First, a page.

The PC racing genre catalogue has looked a little bit bare in recent months when compared to its console brothers. With Test Drive Unlimited, Project Gotham Racing, Forza and countless other racing franchises strutting their stuff on the consoles you'd forgive PC gamers for feeling a little left out. However, the PC is set to play host to a couple of racing beauties in the next few weeks; Need for Speed Carbon fulfilling the arcade gamers requirements and GTR 2 arriving to satisfy those of you with a 'realism fetish'.
So what do I present to you today? The first two GTR games (GTR and GT Legends) offered an unforgiving, ultra-realistic opportunity to get into flashy cars and race round and round famous tracks. GTR 2 brings to the table more of the same, with the developers spending a bit of extra time under the bonnet, tinkering with the engine and attempting to refine the game into a masterpiece for all to enjoy. Can they possibly succeed?
Learning to Drive
It's not a new trick for a driving game to require you to pass tests to obtain a license to compete in the main races. Gran Turismo did it many years ago, when it debuted for the original Playstation. That same trick has since been a stalwart of realistic racers, with many games since incorporating similar tasks, forcing you to drive round cones or perform rudimentary three-point turns. These tests generally felt a bit drawn out, a bit forced and usually are considered an annoying necessity rather than a fun addition. That's not the case with GTR 2.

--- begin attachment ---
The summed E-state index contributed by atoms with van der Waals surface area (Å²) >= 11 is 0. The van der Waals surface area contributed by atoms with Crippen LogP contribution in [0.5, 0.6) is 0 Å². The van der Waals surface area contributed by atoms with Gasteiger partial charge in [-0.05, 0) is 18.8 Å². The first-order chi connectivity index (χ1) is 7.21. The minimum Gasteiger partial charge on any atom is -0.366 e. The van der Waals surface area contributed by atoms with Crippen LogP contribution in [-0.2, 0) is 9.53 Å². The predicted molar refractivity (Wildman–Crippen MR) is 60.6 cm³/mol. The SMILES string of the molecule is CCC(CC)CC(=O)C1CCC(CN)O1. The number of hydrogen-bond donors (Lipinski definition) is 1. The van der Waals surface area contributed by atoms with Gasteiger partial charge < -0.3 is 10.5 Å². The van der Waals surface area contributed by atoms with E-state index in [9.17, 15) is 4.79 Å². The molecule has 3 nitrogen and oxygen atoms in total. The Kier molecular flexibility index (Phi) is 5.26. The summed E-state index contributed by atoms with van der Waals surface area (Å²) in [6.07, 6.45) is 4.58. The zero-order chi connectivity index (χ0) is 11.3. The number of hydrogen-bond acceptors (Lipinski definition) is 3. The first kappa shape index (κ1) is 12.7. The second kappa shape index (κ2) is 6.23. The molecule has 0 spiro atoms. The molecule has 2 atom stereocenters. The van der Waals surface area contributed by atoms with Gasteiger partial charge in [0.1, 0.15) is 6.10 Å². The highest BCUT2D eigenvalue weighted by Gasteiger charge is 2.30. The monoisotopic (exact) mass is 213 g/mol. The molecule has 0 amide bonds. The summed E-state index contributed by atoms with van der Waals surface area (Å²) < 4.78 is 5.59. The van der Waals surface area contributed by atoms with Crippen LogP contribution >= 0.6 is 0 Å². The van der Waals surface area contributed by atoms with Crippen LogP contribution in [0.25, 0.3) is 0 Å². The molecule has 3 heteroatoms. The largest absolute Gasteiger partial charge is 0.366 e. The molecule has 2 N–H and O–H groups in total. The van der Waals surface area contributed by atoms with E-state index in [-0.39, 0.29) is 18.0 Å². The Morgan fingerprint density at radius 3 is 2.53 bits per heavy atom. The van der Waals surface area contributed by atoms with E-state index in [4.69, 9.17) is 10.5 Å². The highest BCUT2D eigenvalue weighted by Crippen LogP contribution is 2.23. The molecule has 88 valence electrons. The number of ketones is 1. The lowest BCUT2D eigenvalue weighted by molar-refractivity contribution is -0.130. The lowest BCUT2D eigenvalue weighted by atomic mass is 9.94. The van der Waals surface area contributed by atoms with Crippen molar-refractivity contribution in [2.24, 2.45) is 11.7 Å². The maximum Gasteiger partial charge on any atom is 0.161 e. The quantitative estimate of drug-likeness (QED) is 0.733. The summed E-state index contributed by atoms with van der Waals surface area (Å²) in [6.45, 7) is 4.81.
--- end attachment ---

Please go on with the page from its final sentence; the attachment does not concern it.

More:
Instead of making the learning process a tedious drag, GTR 2 turns this into an exciting, worthwhile feature. The driving lessons offers you tips on the fundamentals of how to drive a racing car. This begins with basic challenges such as beating a ghost driving instructor all the way through to advanced cornering and chicane negotiation. Rather than force you to do these tests in a set order you get to pick which one you would like to do; don't want to do the easy challenges then skip them and move straight onto the hard stuff. This move works well, giving you a freedom of choice rarely seen in gaming tutorials that makes you want
to come back and complete them.
The lessons aren't limited to actual driving skills. There are also tips for how best to race round each of the tracks, providing you with pointers on cornering, braking and racing line. This may sound a bit boring but is an absolute necessity if you're a new racer wanting to get up to speed in double quick time. You'll want to complete this tutorial session not only because it offers a really enjoyable challenge but also by completing the tasks you open up custom tracks and competitions that expands the main single player game.